Alternatively, they could slip into a room. In this case, we imagine that they are quietly trying to enter without being noticed. They may be shy, or scared, or both.

Another possibility is that they could creep into a room. This character sounds sneaky, but you would need to add other things in your sentence to help the reader understand whether they are being devious or careful in their movement.

With just one word you can help draw focus onto the mood that you want your reader to feel. Verbs are doing words but the right verb can also be amazingly descriptive.

Adjectives are the words we normally think of as ‘describing words’ (words like ‘blue’, ‘warm’, ‘smelly’). However, sometimes a sentence with one good verb and no adjectives can do a lot more for your story than a sentence with a basic verb and two or three good adjectives. This can be even more important when you have a small word count (like you might find with a word limit of two-hundred words).

Setting the Direction

Photo by Ekrulila on Pexels.com

You always know more about the direction or plot of your story than your reader does. This is yet another thing that gives you control over how someone will experience your story. You can choose to let a reader in on a secret that your main character doesn’t know or you can keep the reader in suspense alongside your main character.

In the story example above, the ending would be less impactful if the reader knew about the escaped bunny at the start of the story. they wouldn’t feel the fear and panic of the ‘intruder’ along with the main character if all along they knew that the noises were just a rabbit.

However, there are times when knowing more than the main character could help make the story more enjoyable.

Maybe your main character doesn’t know that they have a winning lottery ticket in their pocket and you tell the reader in line one of your story.

Now, every time your main character worries about how much something costs, or complains that they hate their job, you can let your reader enjoy knowing that lovely secret for the whole story until the big reveal at the end. It should still be fairly easy to get the reader to feel that excitement along with your character. In fact, they may even enjoy it more as they know how much the main character needed that money.

Go Write Your Story!

There are so many other factors that go into writing a story but hopefully, the tips in this post have helped you a little. Whether you are away to write your short story for Monday’s competition, or if you are simply reading this for general storytelling tips, I wish you the best of luck.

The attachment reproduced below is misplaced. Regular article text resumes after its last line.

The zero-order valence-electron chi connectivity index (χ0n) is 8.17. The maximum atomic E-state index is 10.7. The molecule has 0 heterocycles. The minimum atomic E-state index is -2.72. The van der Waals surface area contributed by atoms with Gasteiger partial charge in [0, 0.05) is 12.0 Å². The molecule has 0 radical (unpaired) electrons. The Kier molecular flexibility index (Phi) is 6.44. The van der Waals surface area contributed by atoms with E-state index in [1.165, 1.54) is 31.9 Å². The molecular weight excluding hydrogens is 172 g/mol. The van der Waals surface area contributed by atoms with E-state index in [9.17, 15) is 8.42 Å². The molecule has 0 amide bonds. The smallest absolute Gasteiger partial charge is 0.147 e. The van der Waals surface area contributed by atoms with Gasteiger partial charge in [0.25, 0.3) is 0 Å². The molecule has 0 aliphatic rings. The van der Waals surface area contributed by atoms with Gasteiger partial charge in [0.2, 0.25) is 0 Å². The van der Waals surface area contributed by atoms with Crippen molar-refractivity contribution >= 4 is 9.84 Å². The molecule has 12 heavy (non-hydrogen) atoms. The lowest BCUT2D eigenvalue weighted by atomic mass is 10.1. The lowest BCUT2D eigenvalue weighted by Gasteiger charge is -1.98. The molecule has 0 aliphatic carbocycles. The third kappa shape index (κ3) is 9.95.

I would also love to hear about your stories so please leave a comment and tell me about what you’ve chosen to write. (Feel free to ask me questions too)

Thanks for popping by my site,

all the best, John

 

 

free creative writing course for kids celebrating stories literacy scottish curriculum for excellence

FREE Curriculum for Excellence literacy classroom resources

Very soon I’ll be launching a new ten-week series of classroom resources for teachers called ‘Celebrating Stories’. It’s based around the Scottish Curriculum for Excellence but many of the learning opportunities and outcomes will be relevant within other curricula as well.

Our focus?

Photo by Pixabay on Pexels.com

The primary focus will be on literacy (as you would imagine, coming from an author). However, over the course of the ten weeks, pupils will also encounter challenges and opportunities to learn within other spheres as well; including maths, community engagement, art, and some components of design and technology. (You can find a full list of curriculum areas covered by downloading this document: Celebrating Stories Curriculum for Excellence Experiences and Outcomes for planning learning, teaching and assessment)

Your class will be taken through something like a miniature course in creative writing/ self-publishing. The class will choose the nature of the end result but the aim is that it will take the form of a class-published set of work which can be utilised to raise funds for the school.

Given the duration and level of work involved each week, this is an ambitious project for a class. Completing the set activities could take 2-3 hours of class work per week (or more) depending on your pupils’ level of interest.

I don’t want to be too specific about weekly time at this point as the programme is still untested. However, your class’ participation will decide how much things progress on their chosen project.

What do teachers get?

I will contribute both a teacher’s guide and relevant pupil printouts each week via email but the work will primarily be in the hands of pupils (with support and guidance from their teacher).

The course offers pupils the chance to develop teamwork and leadership skills, along with encouraging creative output, critical analysis, and developing their young enterprise capacities.

PLEASE NOTE: I can offer virtual and/or in-person support for schools (e.g. help with editing or formatting) but this isn’t a standard part of the ‘Celebrating Stories’ programme. I’m more than happy to help where I can but additional arrangments will need to be made if more involvement is needed (please contact me for details).